Researchers at the U.S. Department of Energy’s (DOE) National Renewable Energy Laboratory (NREL) have determined how to transport massive wind turbine blades to parts of the country at a lower cost than segmented blades, but the solution will require some flexibility on the part of the industry.
Manufacturing blades that can bend with “controlled flexing” will allow railroads to ship longer blades around the U.S. Because of bends, twists and turns in railroad lines, the upper limit for transporting single-piece land-based blades by rail is currently 75 meters. The conceptual design envisioned by researchers would stretch that limit to 100 meters or beyond for land-based turbines. Blades of this length are already being proposed for offshore wind turbines and can be transported via barge, but they have not been installed inland due to the transportation constraints.
For land-based turbines, the longer blades could be shipped attached across the length of four railcars.
Longer blades and taller wind turbines allow for the greater production of energy, even in areas where wind speeds are low. Seeking an economical solution to installing wind turbines has kept wind farms from regions where the resource could potentially be harvested, including the southeast areas of the U.S. The flexible blade technology may enable more deployment in these areas in the future due to the lower cost. Lowering the cost of transportation and enabling rotors with a higher capacity factor could make these deployments more economically feasible.
“This research can aid in massive deployment of wind energy in different regions of the country – even parts of the country that typically haven’t seen as much deployment,” states Nick Johnson, a mechanical engineer at NREL’s National Wind Technology Center and co-lead of the U.S. Department of Energy’s Big Adaptive Rotor Project (BAR). He is also co-author of a new paper, “Land-based wind turbine with flexible rail-transportable blades,” which appears in the journal Wind Energy Science.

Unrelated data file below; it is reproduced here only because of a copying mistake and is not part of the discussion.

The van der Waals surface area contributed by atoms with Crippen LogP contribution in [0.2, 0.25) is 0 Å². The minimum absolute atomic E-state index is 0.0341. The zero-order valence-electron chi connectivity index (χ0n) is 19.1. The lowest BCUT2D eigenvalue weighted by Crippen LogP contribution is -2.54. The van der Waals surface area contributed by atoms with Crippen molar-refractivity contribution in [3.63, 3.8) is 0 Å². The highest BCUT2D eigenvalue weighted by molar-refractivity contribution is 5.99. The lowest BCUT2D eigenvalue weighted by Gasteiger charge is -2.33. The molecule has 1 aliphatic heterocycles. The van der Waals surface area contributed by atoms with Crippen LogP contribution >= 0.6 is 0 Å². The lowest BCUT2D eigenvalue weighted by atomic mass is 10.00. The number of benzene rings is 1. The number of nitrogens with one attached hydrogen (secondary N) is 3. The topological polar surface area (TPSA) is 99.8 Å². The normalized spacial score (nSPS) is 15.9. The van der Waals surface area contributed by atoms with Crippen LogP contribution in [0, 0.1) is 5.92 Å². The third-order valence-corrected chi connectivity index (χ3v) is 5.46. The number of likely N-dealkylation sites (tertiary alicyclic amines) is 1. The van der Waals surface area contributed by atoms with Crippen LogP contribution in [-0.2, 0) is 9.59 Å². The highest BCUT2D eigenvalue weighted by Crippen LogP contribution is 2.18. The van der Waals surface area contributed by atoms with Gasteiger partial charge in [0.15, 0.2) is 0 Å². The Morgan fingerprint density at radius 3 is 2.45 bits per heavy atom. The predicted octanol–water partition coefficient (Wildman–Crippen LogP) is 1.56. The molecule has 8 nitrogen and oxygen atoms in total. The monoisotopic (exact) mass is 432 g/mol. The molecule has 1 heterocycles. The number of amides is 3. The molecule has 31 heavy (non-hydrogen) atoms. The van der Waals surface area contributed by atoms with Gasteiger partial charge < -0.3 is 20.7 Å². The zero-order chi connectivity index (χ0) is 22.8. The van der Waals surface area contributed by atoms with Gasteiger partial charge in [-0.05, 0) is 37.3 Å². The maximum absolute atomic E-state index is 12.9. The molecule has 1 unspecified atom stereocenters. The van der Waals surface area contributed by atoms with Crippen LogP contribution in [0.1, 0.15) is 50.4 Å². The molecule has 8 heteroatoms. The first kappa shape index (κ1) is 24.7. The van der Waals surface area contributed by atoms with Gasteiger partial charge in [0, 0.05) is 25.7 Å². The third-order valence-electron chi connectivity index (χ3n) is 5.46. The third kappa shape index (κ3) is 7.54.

BAR emerged from a 2018 workshop on supersized land-based wind turbine blades. In addition to NREL, other BAR partners are Sandia National Laboratories, Oak Ridge National Laboratory and Lawrence Berkeley National Laboratory. Engineers at the international organization DNV GL, which has a working relationship with NREL, in 2019 proposed on a conceptual level the controlled flexing of the blades during rail transport. The new paper provides an in-depth investigation into the idea.
Co-authors on the paper are NREL’s Pietro Bortolotti and Nikhar Abbas, and Sandia’s Evan Anderson, Ernesto Camarena and Joshua Paquette.
The paper considers a 5 MW wind turbine installed on a 140-meter-tall tower.
The scientists examined the potential for five designs that represent the next generation of land-based turbines. They modeled the designs using NREL’s Wind Plant Integrated System Design and Engineering Model (WISDEM) software to determine the best option. One idea, that of cutting a blade in two for transport, was among those considered as a baseline that considers existing technology. The analysis showed that while this is a feasible solution, it does not have the same cost benefits as shipping the single-piece, rail-transportable blade.
The railroad is already damaging quite a few 62 meter blades I can’t imagine them hauling anyting longer. I was in Larned Kansas and every 62 m blade that was delivered with damaged.